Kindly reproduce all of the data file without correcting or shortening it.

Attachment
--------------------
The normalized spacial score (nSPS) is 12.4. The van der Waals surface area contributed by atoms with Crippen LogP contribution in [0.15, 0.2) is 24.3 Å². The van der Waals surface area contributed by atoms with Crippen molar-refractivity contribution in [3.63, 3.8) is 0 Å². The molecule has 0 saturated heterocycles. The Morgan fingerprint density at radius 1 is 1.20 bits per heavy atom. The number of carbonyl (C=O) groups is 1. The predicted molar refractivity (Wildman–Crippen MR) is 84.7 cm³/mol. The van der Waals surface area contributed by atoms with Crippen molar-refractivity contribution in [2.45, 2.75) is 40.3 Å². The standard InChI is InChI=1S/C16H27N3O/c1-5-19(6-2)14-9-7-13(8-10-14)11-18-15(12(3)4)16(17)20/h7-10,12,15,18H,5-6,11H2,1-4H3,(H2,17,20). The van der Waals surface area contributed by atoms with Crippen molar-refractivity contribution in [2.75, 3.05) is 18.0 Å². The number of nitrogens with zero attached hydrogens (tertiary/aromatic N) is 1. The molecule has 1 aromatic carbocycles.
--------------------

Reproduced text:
The normalized spacial score (nSPS) is 12.4. The van der Waals surface area contributed by atoms with Crippen LogP contribution in [0.15, 0.2) is 24.3 Å². The van der Waals surface area contributed by atoms with Crippen molar-refractivity contribution in [3.63, 3.8) is 0 Å². The molecule has 0 saturated heterocycles. The Morgan fingerprint density at radius 1 is 1.20 bits per heavy atom. The number of carbonyl (C=O) groups is 1. The predicted molar refractivity (Wildman–Crippen MR) is 84.7 cm³/mol. The van der Waals surface area contributed by atoms with Crippen molar-refractivity contribution in [2.45, 2.75) is 40.3 Å². The standard InChI is InChI=1S/C16H27N3O/c1-5-19(6-2)14-9-7-13(8-10-14)11-18-15(12(3)4)16(17)20/h7-10,12,15,18H,5-6,11H2,1-4H3,(H2,17,20). The van der Waals surface area contributed by atoms with Crippen molar-refractivity contribution in [2.75, 3.05) is 18.0 Å². The number of nitrogens with zero attached hydrogens (tertiary/aromatic N) is 1. The molecule has 1 aromatic carbocycles.